Oculus Rift hands on review: VR that actually works [CES]

You’ll find many new, and in some cases, legitimately compelling gadgets on the vast CES 2013 show floor. But oftentimes the more interesting gadgets are found at the Digital Experience event that serves as the show’s warm up act.

We took a look at the Oculus Rift, a virtual reality headset, which made headlines last year via its wildly successful Kickstarter. Oculus LLC’s quickly received funding when it reached 36 million in less than 36 hours, and ended up with a very healthy amount of US$2 437 429.

The headed mounted display has made several appearances since, and in each instance, there have been refinements.

The version that’s making its CES debut is its most developed one yet, and despite not being quite 100 percent, it easily surpasses every other virtual reality headset. Period.


Instead of a clunky helmet that covers one’s cranium, it simply covers the eyes, much like a ski mask. One that easily accommodates glasses, by the way.

Inside are two lenses, which each feed a separate 640×800 image. When combined, they form a unified 1280×800 image.

Because it tracks one’s motions, when you turn your head, the on-screen images corresponds, and to a one-to-one degree (or at least its very close to it).

To demonstrate the Oculus Rift, the Epic Citadel demo was used, which produces a medieval marketplace, one that is populated by humble townsfolk and knights in armor, with snow softly settling in.

Movement is taken care of with a standard video game input, the Xbox 360 in this instance. The game is basically a first person experience, but feels like so much more with the Oculus.

The side effects

The overall effect and accompanying sensation is impossible to fully convey, because there has been nothing quite like it.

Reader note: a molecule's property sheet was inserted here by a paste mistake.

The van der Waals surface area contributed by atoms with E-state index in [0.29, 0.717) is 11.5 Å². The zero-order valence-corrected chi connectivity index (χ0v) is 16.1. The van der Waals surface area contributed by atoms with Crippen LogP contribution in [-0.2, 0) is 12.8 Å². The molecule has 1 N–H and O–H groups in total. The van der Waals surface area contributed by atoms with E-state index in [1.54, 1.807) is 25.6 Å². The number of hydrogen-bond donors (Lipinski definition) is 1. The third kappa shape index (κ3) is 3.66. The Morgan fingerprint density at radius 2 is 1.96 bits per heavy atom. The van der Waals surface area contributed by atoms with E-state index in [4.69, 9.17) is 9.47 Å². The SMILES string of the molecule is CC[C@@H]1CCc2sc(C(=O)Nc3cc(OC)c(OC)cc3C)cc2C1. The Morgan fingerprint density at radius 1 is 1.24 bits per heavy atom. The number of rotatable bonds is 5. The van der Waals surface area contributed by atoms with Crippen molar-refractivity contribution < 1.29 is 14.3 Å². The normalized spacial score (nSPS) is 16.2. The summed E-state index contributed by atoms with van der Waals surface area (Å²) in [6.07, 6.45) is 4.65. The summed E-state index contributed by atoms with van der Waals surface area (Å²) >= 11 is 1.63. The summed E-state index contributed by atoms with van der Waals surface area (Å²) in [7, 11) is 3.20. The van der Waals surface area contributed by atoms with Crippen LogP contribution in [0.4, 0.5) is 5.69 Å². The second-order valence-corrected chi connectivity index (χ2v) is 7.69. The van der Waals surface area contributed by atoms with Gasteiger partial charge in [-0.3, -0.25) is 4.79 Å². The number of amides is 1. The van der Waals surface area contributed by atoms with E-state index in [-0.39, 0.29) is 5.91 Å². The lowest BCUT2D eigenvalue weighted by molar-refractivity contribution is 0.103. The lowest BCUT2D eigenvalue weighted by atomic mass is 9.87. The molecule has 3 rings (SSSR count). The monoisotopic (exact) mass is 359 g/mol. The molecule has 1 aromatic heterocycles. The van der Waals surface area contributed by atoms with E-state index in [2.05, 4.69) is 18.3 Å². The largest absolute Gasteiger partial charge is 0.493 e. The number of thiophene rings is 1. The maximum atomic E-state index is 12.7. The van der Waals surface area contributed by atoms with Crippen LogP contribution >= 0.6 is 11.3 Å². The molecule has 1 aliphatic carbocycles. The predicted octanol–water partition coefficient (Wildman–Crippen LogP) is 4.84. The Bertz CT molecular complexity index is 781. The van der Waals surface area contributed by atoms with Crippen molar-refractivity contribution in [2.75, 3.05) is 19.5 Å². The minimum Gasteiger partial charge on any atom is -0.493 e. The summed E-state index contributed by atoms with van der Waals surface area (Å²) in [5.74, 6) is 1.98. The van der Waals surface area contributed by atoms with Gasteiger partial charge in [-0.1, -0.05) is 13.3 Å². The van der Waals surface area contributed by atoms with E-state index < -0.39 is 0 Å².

The first moment you move, it’s rather perplexing and disorienting. It’s like walking for the very first time.

I myself suffer from severe motion sickness, the kind that makes playing traditional first person shooters impossible.

Oculus Rift

Despite all efforts, I was only able to experience this for about 10 minutes, then I felt sick. The time it takes for the effect to kick is not consistent, and appears to be dependent upon the game’s frame rate, camera system, and other factors that have not be isolated.

So any person in similar shoes would perhaps be hesitant to give the Oculus Rift a whirl. Surprisingly, after the initial shock, which representatives state is common among all first-timers, there is no violent reaction.
The experience is extremely fluid and natural, to an amazing degree. And in less than a minute, one comes to the realization that this is the bold face of the future of gaming that so many have longed for.

The rep went on to explain that the end result is different for everyone. Those who are prone to motion sickness easily have no problem with the device, while the opposite also holds true.

For reasons even the device’s creators have yet to grasp. Ultimately, it’s still something very different, and most importantly new, so there is much to be discovered.

Waiting for release

There is still no target release date for the final product, let alone price. At CES, two versions were shown: The somewhat rough prototype, which is covered by black tape; and the developer kit, which looks definitely more polished. But whenever it happens, the Oculus Rift will most definitely be a game changer, without question.

Hands on review from Techradar.com and is published with permissions



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